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The idea of using maps from a sequence of simple standard objects into a topological space $X$ as $probes$ to explore its topology is ubiquitous. One organizes these maps into equivalence classes in such a way that the collection of classes acquires a nice algebraic structure. These algebraic invariants then serve to recognize $X$ or distinguish it from others.

One such sequence is, of course, pointed $n$-spheres, homotopy classes of maps from which yield homotopy groups, $\pi_n (X)$.

Has it been useful to consider other sequences of simple spaces for construction of invariants, e.g., homotopy classes of maps from $n$-tori, or from genus $n$ tori? Or can these always be simply expressed in terms of homotopy groups, and are, therefore, redundant? Or too hard to compute? Or lack good properties? Or ...

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    $\begingroup$ The problem with using spaces other than suspensions is that (based or unbased) homotopy classes of maps out of them do not typically form a group. The only $n$-torus which is a suspension is $n=1$ case, i.e., the circle. $\endgroup$ – John Klein Jun 30 '19 at 4:30
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    $\begingroup$ A similar question was asked here mathoverflow.net/q/37792/8103 $\endgroup$ – Mark Grant Jun 30 '19 at 6:12
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    $\begingroup$ The idea of using strict higher groupoids as invariants of some structured spaces is discussed in my paper "Modelling and computing homotopy types : I" available from www,groupoids.org.uk/gpdsweb.html. $\endgroup$ – Ronnie Brown Jun 30 '19 at 9:24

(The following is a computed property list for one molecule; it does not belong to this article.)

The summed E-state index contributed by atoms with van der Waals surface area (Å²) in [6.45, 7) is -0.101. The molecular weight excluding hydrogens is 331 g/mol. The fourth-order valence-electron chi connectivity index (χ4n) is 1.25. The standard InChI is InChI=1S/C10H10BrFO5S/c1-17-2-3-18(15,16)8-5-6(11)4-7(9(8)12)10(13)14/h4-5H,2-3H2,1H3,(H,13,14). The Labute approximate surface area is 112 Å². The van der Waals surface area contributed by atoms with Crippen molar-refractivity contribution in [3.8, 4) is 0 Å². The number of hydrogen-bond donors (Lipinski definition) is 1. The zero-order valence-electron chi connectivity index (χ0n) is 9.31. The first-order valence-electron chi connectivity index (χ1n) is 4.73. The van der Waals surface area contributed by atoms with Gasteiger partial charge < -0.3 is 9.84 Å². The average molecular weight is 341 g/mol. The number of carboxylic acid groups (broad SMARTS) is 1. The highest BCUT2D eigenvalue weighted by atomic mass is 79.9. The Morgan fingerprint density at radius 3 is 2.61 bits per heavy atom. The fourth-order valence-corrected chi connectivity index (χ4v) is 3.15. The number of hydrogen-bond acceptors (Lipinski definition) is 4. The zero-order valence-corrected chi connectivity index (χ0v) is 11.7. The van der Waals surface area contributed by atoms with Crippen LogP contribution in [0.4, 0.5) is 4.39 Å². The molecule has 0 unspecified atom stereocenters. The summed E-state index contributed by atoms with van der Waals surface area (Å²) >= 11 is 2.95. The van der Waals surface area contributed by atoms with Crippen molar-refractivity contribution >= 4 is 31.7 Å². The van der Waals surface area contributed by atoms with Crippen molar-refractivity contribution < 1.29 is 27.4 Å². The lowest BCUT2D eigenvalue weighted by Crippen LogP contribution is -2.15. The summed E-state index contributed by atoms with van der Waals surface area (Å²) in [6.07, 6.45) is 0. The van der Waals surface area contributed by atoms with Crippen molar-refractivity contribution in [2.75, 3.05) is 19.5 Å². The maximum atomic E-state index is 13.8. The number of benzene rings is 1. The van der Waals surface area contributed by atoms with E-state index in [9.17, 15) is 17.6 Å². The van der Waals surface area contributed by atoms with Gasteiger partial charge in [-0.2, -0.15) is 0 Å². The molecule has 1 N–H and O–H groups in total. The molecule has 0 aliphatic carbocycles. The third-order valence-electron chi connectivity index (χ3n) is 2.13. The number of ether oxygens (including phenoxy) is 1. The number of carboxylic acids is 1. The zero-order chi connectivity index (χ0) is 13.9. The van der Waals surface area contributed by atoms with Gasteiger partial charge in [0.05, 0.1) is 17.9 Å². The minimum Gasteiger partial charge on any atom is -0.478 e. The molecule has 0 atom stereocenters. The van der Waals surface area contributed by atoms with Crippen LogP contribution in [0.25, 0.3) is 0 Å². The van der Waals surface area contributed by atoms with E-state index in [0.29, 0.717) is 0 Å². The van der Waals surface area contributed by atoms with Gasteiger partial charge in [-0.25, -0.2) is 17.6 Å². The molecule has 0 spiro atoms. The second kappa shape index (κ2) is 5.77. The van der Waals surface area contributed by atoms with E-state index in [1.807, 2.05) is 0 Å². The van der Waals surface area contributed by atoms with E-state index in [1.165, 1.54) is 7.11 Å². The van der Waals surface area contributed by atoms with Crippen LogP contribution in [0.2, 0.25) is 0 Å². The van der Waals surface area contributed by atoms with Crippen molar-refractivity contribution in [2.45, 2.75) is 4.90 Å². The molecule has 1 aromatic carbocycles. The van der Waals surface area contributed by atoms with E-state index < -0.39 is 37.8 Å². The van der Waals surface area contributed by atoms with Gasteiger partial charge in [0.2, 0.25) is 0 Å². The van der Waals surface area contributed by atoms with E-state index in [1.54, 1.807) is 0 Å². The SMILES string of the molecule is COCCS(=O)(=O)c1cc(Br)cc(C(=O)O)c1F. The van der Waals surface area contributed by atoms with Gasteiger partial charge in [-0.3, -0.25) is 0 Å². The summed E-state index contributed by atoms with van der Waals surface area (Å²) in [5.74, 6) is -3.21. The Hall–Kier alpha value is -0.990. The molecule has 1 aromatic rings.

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    $\begingroup$ I suppose it depends on what you mean by "simple space". Singular bordism and singular homology would likely fit in most definitions of "simple space(s)". $\endgroup$ – Ryan Budney Jul 1 '19 at 1:01
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A hot topic for 20 years starting in the mid 1980's was the exploration of spaces by `probing' them with the spaces $BV$ where $V$ is a group of the form $(\mathbb Z/p)^n$ with $p$ a prime. It is a theorem of Jean Lannes, building on work of Haynes Miller, that, under remarkably mild hypotheses, the set of maps $[BV,X]$ is a very computable functor of $H^*(X;\mathbb Z/p)$, viewed as an algebra equipped with Steenrod operations. Even better: $H^*(Map(BV,X);\mathbb Z/p) = T_VH^*(X;\mathbb Z/p)$, where $T_V$ is a wonderful algebraic functor discovered by Lannes.

This had many applications to a wide range of problems, ranging from the classification of polynomial rings that can be realized as the cohomology of a space, to the theorem that, if $H^*(X;\mathbb Z/p)$ has infinite total dimension as a $\mathbb Z/p$ vector space, then it must also be infinitely generated as a module over the Steenrod algebra.

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    $\begingroup$ I believe the title of Lannes paper is "Sur les espaces fonctionnels dont la source est le classifiant d'un p-groupe elementaire" $\endgroup$ – alesia Jun 30 '19 at 17:40
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Dually the story is also very beautiful. Instead of spaces mapping into a reasonable space $X$, one can look at mappings of $X$ into spaces. Of course for any space $Y$ the homotopy classes $ X\rightarrow Y$ is a homotopy invariant for $X$. But this is very hard to compute in general, because the set $[X,Y]$ does not have any structure. However, if the space(s) $Y$ have structure (e.g. they sit in a spectrum) much more structure is available, which allows one to compute these homotopy classes. This is the case for any (generalized) cohomology theory: This includes singular cohomology (maps into Eilenberg-Maclane spaces), $K$-theory (maps into Fredholm operators), cohomotopy (maps into spheres), bordism (maps into universal thom spaces) and much more. To obtain generalized homological invariants one can look at homotopy groups of $Y\wedge X$, which is not exactly what you asked.

There are also some general statements what $Y$ should be such that $[X,Y]$ and $[Y,X]$ form the structure of a group. This is what John Klein is alluding to above. I don't know too many invariants that are used daily which do not arise in this manner (except maybe the Lyusternik-Schnirelmann category).

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